Using Web Services in Flash MX 2004 Pro. in 60 Minutes or Less. Theo Rushin Jr Web Application Developer/Trainer.
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in 60 Minutes or Less
I am an avid snowboarder and skier always looking for the deep powder. When I’m not carving my way through the trees or dreaming of the next big snowfall, I work as a consultant at the National Institutes of Health (NIH) where I lead the design and development of many web-based solutions.
I have spent the past 6 years establishing myself as an expert Coldfusion and Flash Rich Internet Application Developer and Trainer. During my 6 years of web application development I have created and supported many enterprise-wide web-based applications.
I can be reached at [email protected] on the snow
According Wikipedia, the free (and mostly accurate) online encyclopedia;
A web service is a collection of protocols and standards used for exchanging data between applications or systems. Software applications written in various programming languages and running on various platforms can use web services to exchange data over computer networks like the Internet in a manner similar to inter-process communication on a single computer.
The major reasons for using Web services are to gain:
2. Accessibility of applications through firewalls using Web protocols.
3. A cross-platform, cross-language data model (XML) that facilitates developing heterogeneous distributed applications.
Extensible Markup Language (XML) is a general-purpose markup language for creating special-purpose markup languages. It is capable of describing many different kinds of data. Its primary purpose is to facilitate the sharing of data across different systems, particularly systems connected via the Internet.
SOAP (Simple Object Access Protocol) defines the XML based message format that applications use to communicate and inter-operate with each other over the internet. The heterogeneous environment of the internet demands that applications support a common data encoding protocol and message format. SOAP makes object access simple by allowing applications to invoke object methods, or functions, residing on remote servers. A SOAP application creates a request block in XML, supplying the data needed by the remote method as well as the location of the remote object itself.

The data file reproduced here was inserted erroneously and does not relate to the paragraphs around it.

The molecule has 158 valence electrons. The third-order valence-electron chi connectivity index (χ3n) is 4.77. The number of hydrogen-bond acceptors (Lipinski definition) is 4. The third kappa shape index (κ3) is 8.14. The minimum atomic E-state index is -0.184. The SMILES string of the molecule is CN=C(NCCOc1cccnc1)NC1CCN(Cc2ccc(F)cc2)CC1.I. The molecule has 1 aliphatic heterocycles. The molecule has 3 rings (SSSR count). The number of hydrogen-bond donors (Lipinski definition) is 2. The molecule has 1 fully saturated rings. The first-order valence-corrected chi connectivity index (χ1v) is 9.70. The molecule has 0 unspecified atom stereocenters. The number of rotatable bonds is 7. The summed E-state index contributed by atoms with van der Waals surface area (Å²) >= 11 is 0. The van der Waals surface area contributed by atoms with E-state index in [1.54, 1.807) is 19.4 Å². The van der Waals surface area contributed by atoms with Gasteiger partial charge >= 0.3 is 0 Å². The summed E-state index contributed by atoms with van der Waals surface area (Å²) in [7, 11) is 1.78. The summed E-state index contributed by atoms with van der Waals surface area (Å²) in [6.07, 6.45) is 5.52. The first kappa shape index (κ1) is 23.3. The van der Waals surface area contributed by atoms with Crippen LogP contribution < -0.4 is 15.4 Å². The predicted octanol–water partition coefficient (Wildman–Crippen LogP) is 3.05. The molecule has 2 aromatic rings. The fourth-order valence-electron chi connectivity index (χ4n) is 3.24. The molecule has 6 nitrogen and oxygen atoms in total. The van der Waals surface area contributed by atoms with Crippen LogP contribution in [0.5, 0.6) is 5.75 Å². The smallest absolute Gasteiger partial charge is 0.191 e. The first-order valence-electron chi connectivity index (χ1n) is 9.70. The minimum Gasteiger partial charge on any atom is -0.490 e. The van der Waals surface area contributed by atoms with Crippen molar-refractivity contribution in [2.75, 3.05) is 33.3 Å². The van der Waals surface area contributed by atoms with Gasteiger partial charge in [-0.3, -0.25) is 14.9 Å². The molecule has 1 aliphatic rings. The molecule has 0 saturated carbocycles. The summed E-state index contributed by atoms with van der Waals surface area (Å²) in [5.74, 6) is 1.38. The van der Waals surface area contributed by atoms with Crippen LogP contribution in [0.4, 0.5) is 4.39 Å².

WSDL (Web Service Description Language - often pronounced "Whiz-Dull".), the proposed standard for how a Web service is described, is an collection of metadata about XML-based service used for describing what business do and how to access their services electronically. We can say WSDL is a XML- Based service IDL (Interface Definition Language) that defines the service interface and its implementation characteristics. WSDL describes the SOAP messages that define a particular Web service.
Macromedia Flash MX Professional 2004 provides a powerful, rapid development tool for building web service consumers. New tools and components in Flash MX Professional 2004 simplify and speed the development of web service-based applications.
Flash MX 2004 comes with two client side methods for connecting to web services. The first is by using the WebServiceConnector component, the second is by using the web service classes and actionscript.
Both of the methods for connecting to web services in Flash MX 2004 have a couple of disadvantages.
It can be really slow when returning larger datasets (1000+). The reason for this is that, even with the MX 2004 speed improvements, it can take a lot of processor power to convert the returned xml into flash actionscript objects. When returning large result sets from a web service it is a far better solution to go with Flash Remoting. Flash remoting will return the result set as AMF instead of XML which has a much faster transfer speed (much more compressed) and does not need to be converted to flash actionscript (as it already is).
In a nutshell …
The AMF protocol, which is proprietary to Macromedia, is a very lightweight binary format that cuts the bulk out of packets, meaning data exchange is a lot faster than with XML.
The second disadvantage of using the new built in client side web service features of Flash MX 2004 are the security features. In order to use a web service that is not located on the same server, the owner of that service would need to place a cross domain policy file allowing the flash movie access to it's service.
Since you asked …
For security reasons, a Macromedia Flash movie playing in a web browser is not allowed to access data that resides outside the exact web domain from which the SWF originated. A cross-domain policy file is a simple XML file that gives the Flash Player permission to access data from a given domain without displaying a security dialog. When placed on a server, it tells the Flash Player to allow direct access to data on that server, without prompting the user grant access.
(Macromedia TechNote tn_14213)
You don’t have to choose!
You can leverage your existing server-side code, written in Coldfusion, .Net, PHP, etc., to consume web services using Flash MX 2004!
And That’s It!